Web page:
The jobless rate in South Africa is now at a 14-year high, topping 36% inclusive of the inactive unemployed labor force. The South African workforce has a nearly 95% literacy rate, but while approximately half are proficient in English only 10% of the total workforce is classified as contingent. This is evidence of a skills mismatch between the available workforce and the skills required to fill open opportunities. Increasing the percentage of the emerging workforce actively enrolled in secondary and tertiary education with a focus on science, technology, engineering and math (STEM) will be critical in correcting the underlying causes of unemployment and skills gap there.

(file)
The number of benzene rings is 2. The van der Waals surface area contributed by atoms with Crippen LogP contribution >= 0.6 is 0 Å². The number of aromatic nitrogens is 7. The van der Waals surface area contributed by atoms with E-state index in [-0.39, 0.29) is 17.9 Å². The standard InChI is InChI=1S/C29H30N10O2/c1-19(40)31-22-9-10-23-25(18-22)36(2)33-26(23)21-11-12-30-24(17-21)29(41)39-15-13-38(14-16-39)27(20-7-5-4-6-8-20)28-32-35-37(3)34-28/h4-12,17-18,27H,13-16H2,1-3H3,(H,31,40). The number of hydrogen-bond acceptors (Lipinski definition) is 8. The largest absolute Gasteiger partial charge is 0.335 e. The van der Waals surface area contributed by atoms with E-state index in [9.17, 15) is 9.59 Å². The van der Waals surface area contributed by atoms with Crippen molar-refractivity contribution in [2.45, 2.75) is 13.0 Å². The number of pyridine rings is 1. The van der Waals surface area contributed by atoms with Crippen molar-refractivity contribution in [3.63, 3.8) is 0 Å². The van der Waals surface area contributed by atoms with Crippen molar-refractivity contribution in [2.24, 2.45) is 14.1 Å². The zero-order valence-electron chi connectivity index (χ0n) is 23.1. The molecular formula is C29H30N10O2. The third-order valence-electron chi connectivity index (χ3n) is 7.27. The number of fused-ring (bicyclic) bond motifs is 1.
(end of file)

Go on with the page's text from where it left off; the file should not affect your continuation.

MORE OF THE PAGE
South Africa has entered an economic recession for the first time in eight years, suffering a contraction of the economy led by weak manufacturing and trade in the first quarter of 2017. With nearly three-quarters of the workforce aged 41 and younger, this labor market, while less mature, is moderately flexible with regards to workforce regulations.
One-third of South African employees currently work outside of their employer’s offices. Working remotely or from home has become a more common practice in global organizations since business cloud computing technologies has become pervasive. Employers view the use of remote workers in the region as both cost-effective and beneficial to both employee and employers.